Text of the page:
- Outer planets (Uranus, Neptune, Pluto) spend almost half the year retrograde, and they don't rule zodiacal signs, so for most purposes, one can ignore the retrograde cycles. The one exception to this is if the planet changes direction within a degree or so of one of your personal points in a chart (Ascendant, Midheaven, Sun, Moon, for example).
- Jupiter and Saturn each spend about 4 months retrograde in a given year. So unless you have a big focus of planets in their signs (Sagittarius, Pisces, Capricorn, Aquarius, Cancer & Libra [these last two are the exaltation signs of Jupiter and Saturn]) don't worry too much about these. The most important thing here is to see what house it's going through in your chart and accept that there may be some slow-downs and reversals in those areas.
- Mars will spend 2-3 months retrograde, on average, but it only happens about every 2 years. See above for Jupiter and Saturn for how to deal with this. Mars signs are Scorpio, Aries and Capricorn (exaltation).
- Venus goes retrograde about every 18 months, for about 6 weeks at a time. Venus signs are Taurus, Libra, and Pisces (exaltation). Venus also rules relationships in general, love, lust, and to a certain extent, fun. So this has the potential to affect everyone in these areas, as well as those who are heavily Venus-ruled.
- Mercury goes retrograde on average 3 times a year for about 3 weeks each time. Mercury-ruled signs are Gemini and Virgo, so if you have a lot of this in your chart, it may affect you personally. Also, Mercury is the natural ruler of communications, thinking, writing, and Merchants. So these things, as well as mechanical items, are usually affected more directly for everyone.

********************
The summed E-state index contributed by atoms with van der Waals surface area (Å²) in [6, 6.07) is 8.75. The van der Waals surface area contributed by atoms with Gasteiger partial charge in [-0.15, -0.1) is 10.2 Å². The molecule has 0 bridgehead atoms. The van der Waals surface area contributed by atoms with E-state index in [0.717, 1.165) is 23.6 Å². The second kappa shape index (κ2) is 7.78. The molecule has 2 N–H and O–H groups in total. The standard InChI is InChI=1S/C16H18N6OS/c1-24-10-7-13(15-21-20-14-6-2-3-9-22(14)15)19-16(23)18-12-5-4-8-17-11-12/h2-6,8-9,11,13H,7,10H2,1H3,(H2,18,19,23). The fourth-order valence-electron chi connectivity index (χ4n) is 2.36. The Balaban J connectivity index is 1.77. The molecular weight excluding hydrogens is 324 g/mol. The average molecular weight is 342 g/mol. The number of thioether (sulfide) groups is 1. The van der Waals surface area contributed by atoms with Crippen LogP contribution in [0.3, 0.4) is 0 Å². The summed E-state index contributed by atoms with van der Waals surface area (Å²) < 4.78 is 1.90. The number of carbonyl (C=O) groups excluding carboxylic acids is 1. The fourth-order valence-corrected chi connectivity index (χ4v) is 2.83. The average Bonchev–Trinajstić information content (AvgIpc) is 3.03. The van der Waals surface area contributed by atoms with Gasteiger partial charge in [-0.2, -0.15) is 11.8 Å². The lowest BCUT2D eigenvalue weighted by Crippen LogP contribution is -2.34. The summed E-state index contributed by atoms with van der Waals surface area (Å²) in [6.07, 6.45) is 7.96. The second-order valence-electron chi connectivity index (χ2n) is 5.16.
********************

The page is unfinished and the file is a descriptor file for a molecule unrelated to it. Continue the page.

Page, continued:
A retrograde planet is far more likely to affect someone if it goes retrograde, or turns direct, at or near the position of a planet in your own natal chart. A Mercury retrograde passing over one's Ascendant, for example, will be more significant than one that is buried in the 8th house, with no aspects to anything else in the chart.
Another time that one might be affected specifically by these retrograde cycles is if one is in a planetary period that corresponds to that retrograde planet. For example, if you are in a Jupiter period, and Jupiter goes retrograde, this may affect you. I'll post more on these periods at a later date under the topic "Firdaria", so watch for it.
When a planet is approaching retrograde, it appears to slow down. It usually spends a few days in the degree that it's about to turn retrograde in. Once it reaches this degree, it's as good as retrograde, since it's not really moving ahead any more. Also, as the retrograde comes to an end, the planet slows down again; when it reaches the degree that it will turn in, it will again spend a few days there, and the planet is about as good as direct, since it no longer appears to be moving backwards. So when looking at these cycles, especially Mercury, which happens often, try to take advantage of the stations. As a matter of fact, since a planet that moves most slowly is far more powerful, when a planet like Mercury stations to go direct, it's at its most potent, even though (or more specifically because) it hasn't started to move forward yet.
See the following post for what to do when you're stuck with having to deal with daily life during one of these retrograde cycles.